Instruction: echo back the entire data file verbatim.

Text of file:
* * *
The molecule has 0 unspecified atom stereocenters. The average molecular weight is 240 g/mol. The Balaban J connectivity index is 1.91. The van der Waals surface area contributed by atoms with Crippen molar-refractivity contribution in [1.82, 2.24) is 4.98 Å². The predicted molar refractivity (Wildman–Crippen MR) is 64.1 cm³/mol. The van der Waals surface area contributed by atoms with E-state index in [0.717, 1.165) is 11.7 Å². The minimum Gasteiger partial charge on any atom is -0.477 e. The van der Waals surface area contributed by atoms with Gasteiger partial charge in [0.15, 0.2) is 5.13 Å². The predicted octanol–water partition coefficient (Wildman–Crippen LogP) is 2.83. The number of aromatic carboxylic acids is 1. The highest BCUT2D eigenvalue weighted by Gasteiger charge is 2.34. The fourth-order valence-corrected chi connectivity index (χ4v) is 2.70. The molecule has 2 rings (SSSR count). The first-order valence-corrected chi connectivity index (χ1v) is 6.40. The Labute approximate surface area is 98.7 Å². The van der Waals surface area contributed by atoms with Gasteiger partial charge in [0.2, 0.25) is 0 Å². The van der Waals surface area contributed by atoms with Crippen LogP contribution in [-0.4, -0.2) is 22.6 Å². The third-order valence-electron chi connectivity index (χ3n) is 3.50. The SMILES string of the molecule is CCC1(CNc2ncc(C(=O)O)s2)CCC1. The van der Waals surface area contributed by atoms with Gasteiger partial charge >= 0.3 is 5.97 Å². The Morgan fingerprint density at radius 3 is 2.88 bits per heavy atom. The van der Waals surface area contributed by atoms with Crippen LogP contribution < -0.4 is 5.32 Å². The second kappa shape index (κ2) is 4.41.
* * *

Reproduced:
The molecule has 0 unspecified atom stereocenters. The average molecular weight is 240 g/mol. The Balaban J connectivity index is 1.91. The van der Waals surface area contributed by atoms with Crippen molar-refractivity contribution in [1.82, 2.24) is 4.98 Å². The predicted molar refractivity (Wildman–Crippen MR) is 64.1 cm³/mol. The van der Waals surface area contributed by atoms with E-state index in [0.717, 1.165) is 11.7 Å². The minimum Gasteiger partial charge on any atom is -0.477 e. The van der Waals surface area contributed by atoms with Gasteiger partial charge in [0.15, 0.2) is 5.13 Å². The predicted octanol–water partition coefficient (Wildman–Crippen LogP) is 2.83. The number of aromatic carboxylic acids is 1. The highest BCUT2D eigenvalue weighted by Gasteiger charge is 2.34. The fourth-order valence-corrected chi connectivity index (χ4v) is 2.70. The molecule has 2 rings (SSSR count). The first-order valence-corrected chi connectivity index (χ1v) is 6.40. The Labute approximate surface area is 98.7 Å². The van der Waals surface area contributed by atoms with Gasteiger partial charge in [0.2, 0.25) is 0 Å². The van der Waals surface area contributed by atoms with Crippen LogP contribution in [-0.4, -0.2) is 22.6 Å². The third-order valence-electron chi connectivity index (χ3n) is 3.50. The SMILES string of the molecule is CCC1(CNc2ncc(C(=O)O)s2)CCC1. The van der Waals surface area contributed by atoms with Gasteiger partial charge >= 0.3 is 5.97 Å². The Morgan fingerprint density at radius 3 is 2.88 bits per heavy atom. The van der Waals surface area contributed by atoms with Crippen LogP contribution < -0.4 is 5.32 Å². The second kappa shape index (κ2) is 4.41.